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Decision and Policy Analysis Research Area – DAPA

Data for better understanding the changing climate

Cross-posted from the CCAFS blog.

The CCAFS-Climate portal emerges at a time of growing need for high-resolution climate data to assess the impacts of climate change on agriculture, offering high resolution climate data, updated and easy-to-access, for researchers and non-researchers who use the data in applications ranging from biodiversity and agriculture (especially crop modeling and agro-climatology) to ecosystem functioning.

Data in the hands of non-scientists

Although the majority of data downloads from the platform are from scientists in academia and research institutes, CCAFS-Climate is also having significant impact by putting high resolution climate change information in the hands of non-climate scientists and next users, which represent up to 19% of all CCAFS-Climate users (e.g. NGOs, foundations, non-research international/national organizations, donors and governmental institutions).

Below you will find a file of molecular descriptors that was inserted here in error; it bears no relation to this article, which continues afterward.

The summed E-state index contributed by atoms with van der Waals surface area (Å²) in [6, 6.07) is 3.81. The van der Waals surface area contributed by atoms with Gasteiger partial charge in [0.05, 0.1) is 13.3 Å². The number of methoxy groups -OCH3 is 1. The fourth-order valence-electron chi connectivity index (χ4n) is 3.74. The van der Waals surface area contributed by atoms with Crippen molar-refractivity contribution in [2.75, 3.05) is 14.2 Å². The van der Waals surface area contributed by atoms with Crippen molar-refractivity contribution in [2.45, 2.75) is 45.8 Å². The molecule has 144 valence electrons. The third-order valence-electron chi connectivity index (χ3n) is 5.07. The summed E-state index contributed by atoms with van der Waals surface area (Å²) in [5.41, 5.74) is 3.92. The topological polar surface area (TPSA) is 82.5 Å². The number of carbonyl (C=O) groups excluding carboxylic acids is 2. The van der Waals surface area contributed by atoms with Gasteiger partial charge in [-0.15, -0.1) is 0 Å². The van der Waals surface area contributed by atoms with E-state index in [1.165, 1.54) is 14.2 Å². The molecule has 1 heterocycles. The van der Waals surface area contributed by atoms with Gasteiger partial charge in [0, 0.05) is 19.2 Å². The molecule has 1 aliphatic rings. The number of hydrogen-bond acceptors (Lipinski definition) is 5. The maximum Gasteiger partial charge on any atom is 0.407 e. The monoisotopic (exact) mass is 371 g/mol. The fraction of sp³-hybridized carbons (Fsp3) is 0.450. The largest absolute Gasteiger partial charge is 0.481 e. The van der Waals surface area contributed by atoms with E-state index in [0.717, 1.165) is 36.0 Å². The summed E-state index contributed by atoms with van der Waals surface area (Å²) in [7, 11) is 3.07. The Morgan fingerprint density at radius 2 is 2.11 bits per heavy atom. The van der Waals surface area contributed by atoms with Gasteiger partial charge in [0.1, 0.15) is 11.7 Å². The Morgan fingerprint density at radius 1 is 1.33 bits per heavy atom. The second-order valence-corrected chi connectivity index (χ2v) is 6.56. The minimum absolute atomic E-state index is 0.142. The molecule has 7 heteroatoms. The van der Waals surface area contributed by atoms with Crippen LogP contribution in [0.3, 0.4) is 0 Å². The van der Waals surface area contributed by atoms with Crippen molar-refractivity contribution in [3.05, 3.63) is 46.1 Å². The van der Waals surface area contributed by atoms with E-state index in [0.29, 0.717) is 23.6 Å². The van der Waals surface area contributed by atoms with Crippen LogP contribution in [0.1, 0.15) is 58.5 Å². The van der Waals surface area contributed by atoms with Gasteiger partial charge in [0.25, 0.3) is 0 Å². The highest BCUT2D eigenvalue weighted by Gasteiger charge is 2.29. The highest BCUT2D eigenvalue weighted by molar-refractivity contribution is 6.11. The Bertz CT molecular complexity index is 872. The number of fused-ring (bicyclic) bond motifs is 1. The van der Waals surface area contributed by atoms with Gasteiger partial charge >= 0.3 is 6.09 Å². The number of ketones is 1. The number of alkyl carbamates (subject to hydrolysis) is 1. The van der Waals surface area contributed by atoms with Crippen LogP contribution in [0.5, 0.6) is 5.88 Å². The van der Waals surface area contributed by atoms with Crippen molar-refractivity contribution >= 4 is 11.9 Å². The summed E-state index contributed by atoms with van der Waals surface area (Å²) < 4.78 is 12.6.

The portal has successfully moved beyond its immediate sphere of influence and now has a broad, multidisciplinary and global user base that employs the data to support impact and adaptation analyses.

CCAFS-Climate in numbers


At present, more than 100.000 people have visited the portal and more than 300 publications have been published using the CCAFS-Climate downscaled data.

From its creation, the total number of visits to the portal has reached more than 100,000 and the total number of downloads 470,000. About 2,200 institutions from 185 countries have used the portal for a range of purposes. The users included around 400 non-research institutions from 60 countries, indicative of the portal’s popularity outside of the research community.

Refereed publications using CCAFS-Climate data have also ascended to more than 300. Only last year (2014), there were 135 citations using data from the CCAFS-Climate portal (3 times more than 2013), including 6 book chapters, 21 theses & reports and 108 peer-reviewed articles.

Read the full story here.

This blog was written by Carlos Navarro, a research assistant at CIAT.

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